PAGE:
Personal profile

Research overview

Community-based forest management is increasingly seen as a necessary approach for more effective conservation of tropical forests, but it is unclear how well existing strategies can adapt to emerging issues.  Recent recognition of the significant below ground carbon stocks in the Peruvian Amazonian peatlands poses new socio-ecological questions about how to avoid their deforestation and degradation, conserve the carbon stores and biological diversity they host while supporting and improving the livelihoods of the people who live there. Most of Peruvian peatlands have been found in northern Peru, in the Pastaza-Marañón Foreland Basin (PMFB), which is now thought to be the largest intact peatland complex in the Amazon basin and one of the largest in the world.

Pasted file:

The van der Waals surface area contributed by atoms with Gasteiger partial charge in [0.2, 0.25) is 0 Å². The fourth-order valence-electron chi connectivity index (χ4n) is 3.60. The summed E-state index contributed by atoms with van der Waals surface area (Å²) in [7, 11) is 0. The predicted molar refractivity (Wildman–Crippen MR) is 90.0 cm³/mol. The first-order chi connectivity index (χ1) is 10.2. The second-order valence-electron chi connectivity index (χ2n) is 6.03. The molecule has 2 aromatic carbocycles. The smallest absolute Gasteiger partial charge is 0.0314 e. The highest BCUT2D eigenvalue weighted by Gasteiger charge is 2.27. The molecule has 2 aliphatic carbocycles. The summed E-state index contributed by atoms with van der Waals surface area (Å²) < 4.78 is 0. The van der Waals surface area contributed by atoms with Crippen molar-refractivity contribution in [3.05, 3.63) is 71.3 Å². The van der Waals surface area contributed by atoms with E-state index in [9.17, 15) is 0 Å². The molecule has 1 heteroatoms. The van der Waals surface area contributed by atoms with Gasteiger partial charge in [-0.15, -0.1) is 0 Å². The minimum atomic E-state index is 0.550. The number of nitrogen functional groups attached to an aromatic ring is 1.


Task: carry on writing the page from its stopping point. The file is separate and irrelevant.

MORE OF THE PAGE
A great diversity of conservation and sustainable development strategies have been implemented in in the Pastaza-Marañón Foreland Basin since the 1990s, but only recently have these been extended to incorporate peatlands, in recognition of their high spatial extent and carbon density. However, there has been little evaluation of how effectively existing measures meet conservation and livelihood aims or how readily they can accommodate the functional and cultural values of peatlands. This can be explained by the diversity of interventions, strategies used, the equally great diversity of actors involved (NGOs, governmental institutions, international organisations, academic unions, local community-based resource management institutions, private companies) and the wide range of different dimensions that need to be considered (i.e., economic, social, cultural, environmental). To fill this gap and inform conservation in the region, my research focuses on understanding to what extent existing conservation strategies can prevent deforestation and degradation of peatlands and improve local well-being.